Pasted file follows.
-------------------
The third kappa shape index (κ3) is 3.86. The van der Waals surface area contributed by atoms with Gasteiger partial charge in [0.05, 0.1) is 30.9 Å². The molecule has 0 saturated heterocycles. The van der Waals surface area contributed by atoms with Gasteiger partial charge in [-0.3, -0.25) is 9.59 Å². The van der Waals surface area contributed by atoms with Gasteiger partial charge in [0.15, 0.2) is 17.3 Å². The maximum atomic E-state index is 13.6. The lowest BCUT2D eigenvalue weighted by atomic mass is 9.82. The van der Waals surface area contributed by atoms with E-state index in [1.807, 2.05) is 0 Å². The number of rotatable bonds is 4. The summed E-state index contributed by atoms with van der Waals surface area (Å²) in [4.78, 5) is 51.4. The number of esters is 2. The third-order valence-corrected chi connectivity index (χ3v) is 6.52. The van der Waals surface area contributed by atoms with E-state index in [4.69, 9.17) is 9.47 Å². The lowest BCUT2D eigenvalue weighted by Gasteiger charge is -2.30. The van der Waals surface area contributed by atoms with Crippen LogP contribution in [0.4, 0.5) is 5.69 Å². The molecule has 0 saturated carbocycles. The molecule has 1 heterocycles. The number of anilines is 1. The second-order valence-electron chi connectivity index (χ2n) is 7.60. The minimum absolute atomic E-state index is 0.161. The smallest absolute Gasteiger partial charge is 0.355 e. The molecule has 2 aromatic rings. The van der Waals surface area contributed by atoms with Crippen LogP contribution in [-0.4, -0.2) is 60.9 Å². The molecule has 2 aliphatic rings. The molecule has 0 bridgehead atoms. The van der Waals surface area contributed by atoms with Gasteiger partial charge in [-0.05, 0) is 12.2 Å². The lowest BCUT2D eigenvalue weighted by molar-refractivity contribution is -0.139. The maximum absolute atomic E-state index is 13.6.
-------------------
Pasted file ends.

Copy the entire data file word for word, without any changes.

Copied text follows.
The third kappa shape index (κ3) is 3.86. The van der Waals surface area contributed by atoms with Gasteiger partial charge in [0.05, 0.1) is 30.9 Å². The molecule has 0 saturated heterocycles. The van der Waals surface area contributed by atoms with Gasteiger partial charge in [-0.3, -0.25) is 9.59 Å². The van der Waals surface area contributed by atoms with Gasteiger partial charge in [0.15, 0.2) is 17.3 Å². The maximum atomic E-state index is 13.6. The lowest BCUT2D eigenvalue weighted by atomic mass is 9.82. The van der Waals surface area contributed by atoms with E-state index in [1.807, 2.05) is 0 Å². The number of rotatable bonds is 4. The summed E-state index contributed by atoms with van der Waals surface area (Å²) in [4.78, 5) is 51.4. The number of esters is 2. The third-order valence-corrected chi connectivity index (χ3v) is 6.52. The van der Waals surface area contributed by atoms with E-state index in [4.69, 9.17) is 9.47 Å². The lowest BCUT2D eigenvalue weighted by Gasteiger charge is -2.30. The van der Waals surface area contributed by atoms with Crippen LogP contribution in [0.4, 0.5) is 5.69 Å². The molecule has 0 saturated carbocycles. The molecule has 1 heterocycles. The number of anilines is 1. The second-order valence-electron chi connectivity index (χ2n) is 7.60. The minimum absolute atomic E-state index is 0.161. The smallest absolute Gasteiger partial charge is 0.355 e. The molecule has 2 aromatic rings. The van der Waals surface area contributed by atoms with Crippen LogP contribution in [-0.4, -0.2) is 60.9 Å². The molecule has 2 aliphatic rings. The molecule has 0 bridgehead atoms. The van der Waals surface area contributed by atoms with Gasteiger partial charge in [-0.05, 0) is 12.2 Å². The lowest BCUT2D eigenvalue weighted by molar-refractivity contribution is -0.139. The maximum absolute atomic E-state index is 13.6.